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When Is It Legal to Pull the Plug on Someone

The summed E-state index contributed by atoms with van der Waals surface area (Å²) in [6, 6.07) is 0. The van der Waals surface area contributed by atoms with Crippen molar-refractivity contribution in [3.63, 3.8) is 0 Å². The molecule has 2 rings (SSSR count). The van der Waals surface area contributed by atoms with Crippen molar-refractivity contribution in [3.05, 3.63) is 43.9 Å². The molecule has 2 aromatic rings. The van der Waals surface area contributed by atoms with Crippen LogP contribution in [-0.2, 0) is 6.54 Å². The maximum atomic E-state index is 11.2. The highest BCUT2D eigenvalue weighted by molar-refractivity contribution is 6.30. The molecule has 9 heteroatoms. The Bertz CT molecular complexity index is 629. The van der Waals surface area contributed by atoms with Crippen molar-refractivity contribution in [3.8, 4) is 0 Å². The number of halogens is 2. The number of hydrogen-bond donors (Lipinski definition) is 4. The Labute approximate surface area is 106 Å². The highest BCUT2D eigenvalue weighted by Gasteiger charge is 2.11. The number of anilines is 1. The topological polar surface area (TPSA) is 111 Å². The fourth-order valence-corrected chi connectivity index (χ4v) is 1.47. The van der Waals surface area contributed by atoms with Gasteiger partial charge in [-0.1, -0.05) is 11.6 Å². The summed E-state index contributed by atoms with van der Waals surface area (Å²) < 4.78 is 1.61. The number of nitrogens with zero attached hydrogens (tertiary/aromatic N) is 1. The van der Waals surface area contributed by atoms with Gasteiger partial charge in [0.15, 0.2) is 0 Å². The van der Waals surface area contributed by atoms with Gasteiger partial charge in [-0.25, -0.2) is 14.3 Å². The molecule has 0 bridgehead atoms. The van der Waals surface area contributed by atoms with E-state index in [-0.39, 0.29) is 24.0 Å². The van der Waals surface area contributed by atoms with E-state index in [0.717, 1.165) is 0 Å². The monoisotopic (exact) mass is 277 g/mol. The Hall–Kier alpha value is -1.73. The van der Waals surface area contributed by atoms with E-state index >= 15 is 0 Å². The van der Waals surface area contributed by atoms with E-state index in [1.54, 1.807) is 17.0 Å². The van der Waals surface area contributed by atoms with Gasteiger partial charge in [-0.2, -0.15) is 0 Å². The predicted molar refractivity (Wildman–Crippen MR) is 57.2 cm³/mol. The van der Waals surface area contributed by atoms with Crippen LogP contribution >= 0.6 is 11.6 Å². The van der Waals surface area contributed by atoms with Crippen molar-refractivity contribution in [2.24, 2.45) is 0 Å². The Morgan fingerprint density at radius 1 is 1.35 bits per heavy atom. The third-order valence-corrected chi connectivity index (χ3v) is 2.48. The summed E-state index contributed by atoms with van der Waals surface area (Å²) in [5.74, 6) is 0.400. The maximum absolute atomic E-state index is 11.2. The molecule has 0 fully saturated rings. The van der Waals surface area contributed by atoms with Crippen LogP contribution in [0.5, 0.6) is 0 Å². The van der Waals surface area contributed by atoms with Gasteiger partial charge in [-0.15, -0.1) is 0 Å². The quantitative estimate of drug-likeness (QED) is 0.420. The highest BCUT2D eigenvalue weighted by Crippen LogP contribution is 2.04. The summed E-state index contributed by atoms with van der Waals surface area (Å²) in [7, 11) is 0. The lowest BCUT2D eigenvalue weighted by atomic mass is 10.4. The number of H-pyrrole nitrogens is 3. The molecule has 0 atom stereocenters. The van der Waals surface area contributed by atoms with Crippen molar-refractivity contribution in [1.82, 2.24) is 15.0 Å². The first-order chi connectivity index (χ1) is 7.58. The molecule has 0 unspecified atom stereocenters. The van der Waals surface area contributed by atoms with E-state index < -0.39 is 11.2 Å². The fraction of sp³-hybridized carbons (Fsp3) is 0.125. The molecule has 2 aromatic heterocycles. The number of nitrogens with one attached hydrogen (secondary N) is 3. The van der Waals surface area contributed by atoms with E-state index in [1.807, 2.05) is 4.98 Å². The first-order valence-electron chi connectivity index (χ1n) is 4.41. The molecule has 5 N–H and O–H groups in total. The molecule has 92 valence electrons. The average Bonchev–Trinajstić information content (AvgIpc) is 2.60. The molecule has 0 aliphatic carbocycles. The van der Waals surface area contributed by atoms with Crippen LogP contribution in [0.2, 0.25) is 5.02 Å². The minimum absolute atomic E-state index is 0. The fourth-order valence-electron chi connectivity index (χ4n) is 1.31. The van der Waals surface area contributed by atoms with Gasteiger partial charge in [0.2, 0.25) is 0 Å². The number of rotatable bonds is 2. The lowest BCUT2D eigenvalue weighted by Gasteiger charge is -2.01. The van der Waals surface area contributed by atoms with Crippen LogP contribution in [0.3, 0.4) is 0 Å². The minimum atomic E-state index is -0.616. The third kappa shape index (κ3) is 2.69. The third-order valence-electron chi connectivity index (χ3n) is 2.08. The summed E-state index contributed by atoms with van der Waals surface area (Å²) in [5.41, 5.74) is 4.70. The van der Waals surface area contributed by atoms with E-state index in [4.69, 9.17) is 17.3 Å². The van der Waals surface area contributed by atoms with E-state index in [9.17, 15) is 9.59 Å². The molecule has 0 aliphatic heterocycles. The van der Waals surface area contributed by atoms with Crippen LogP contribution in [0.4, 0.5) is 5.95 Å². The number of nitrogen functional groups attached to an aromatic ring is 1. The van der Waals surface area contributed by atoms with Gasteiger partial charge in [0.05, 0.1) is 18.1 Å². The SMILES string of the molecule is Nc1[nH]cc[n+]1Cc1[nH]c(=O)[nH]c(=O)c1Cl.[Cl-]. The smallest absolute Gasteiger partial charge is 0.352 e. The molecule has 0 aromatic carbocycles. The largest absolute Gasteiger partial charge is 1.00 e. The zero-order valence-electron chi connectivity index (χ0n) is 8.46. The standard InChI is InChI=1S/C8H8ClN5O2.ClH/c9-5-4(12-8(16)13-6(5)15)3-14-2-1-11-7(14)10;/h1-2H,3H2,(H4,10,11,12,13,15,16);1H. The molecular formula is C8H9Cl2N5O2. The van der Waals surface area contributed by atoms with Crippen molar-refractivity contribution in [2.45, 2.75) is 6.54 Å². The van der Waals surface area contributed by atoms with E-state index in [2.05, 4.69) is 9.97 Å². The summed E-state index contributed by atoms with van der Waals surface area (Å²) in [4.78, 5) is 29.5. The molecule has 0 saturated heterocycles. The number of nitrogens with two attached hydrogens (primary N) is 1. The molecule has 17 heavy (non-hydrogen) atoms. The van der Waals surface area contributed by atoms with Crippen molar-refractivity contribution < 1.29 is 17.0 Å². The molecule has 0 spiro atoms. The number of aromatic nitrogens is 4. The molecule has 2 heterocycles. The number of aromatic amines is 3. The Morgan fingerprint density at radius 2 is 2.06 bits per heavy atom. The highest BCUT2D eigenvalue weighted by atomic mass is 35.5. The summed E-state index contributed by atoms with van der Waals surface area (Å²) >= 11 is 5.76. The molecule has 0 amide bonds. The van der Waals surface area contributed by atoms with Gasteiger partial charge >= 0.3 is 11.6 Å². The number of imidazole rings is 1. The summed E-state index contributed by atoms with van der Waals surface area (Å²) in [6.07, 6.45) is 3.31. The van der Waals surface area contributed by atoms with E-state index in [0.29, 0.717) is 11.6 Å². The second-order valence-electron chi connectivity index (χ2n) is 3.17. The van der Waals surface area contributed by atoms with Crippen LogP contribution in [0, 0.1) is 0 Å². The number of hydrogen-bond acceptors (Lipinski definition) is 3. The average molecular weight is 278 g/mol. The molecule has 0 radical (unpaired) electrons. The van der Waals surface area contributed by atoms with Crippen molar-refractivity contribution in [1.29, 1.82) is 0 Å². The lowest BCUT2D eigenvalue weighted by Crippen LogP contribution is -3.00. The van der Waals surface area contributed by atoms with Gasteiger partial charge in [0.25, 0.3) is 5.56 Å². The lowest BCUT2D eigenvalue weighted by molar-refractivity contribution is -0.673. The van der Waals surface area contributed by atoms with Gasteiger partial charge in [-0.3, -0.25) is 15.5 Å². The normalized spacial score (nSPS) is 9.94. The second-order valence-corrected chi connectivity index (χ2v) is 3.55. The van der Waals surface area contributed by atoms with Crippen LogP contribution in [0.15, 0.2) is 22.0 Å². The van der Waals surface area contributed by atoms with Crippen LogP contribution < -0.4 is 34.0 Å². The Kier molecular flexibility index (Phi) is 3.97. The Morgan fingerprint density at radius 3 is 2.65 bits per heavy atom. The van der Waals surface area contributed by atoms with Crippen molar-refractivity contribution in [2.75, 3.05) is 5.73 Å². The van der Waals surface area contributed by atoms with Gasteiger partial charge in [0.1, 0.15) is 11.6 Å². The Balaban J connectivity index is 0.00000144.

“A judge comes when there is a disagreement, and then you have a hearing,” Napolitano said, adding that there are sometimes cases where the family wants to cut off the maintenance of vital functions and the doctor does not. It`s a complicated question, but this article will help you understand the basic legal implications of the most serious brain injuries. According to the American Academy of Neurology, brain death occurs when the patient has no evidence of cortical brain activity or brainstem activity. That means the patient wouldn`t be able to cough, swallow or breathe on their own, whereas a patient in a vegetative state might be able to do one or all of those three things, DiGeorgia said. “You unplug the plug when the person has no brain waves and no hope of quality of life,” Braverman said. Once a patient is declared brain dead, the family usually chooses to quickly remove the uncomfortable tubes and machines, said DiGeorgia, who did not treat Richardson. “Pulling the cork” would render the patient unable to breathe and the heart would stop beating within minutes, he said. An important decision at the end of the lifespan is when to unplug the outlet. However, in order for your wishes to be met, you must explicitly and convincingly state in your power of attorney for health care that your patient advocate may make a decision to refuse or discontinue artificial life-sustaining treatment that could or would result in your death. These instructions are called provisions for living wills.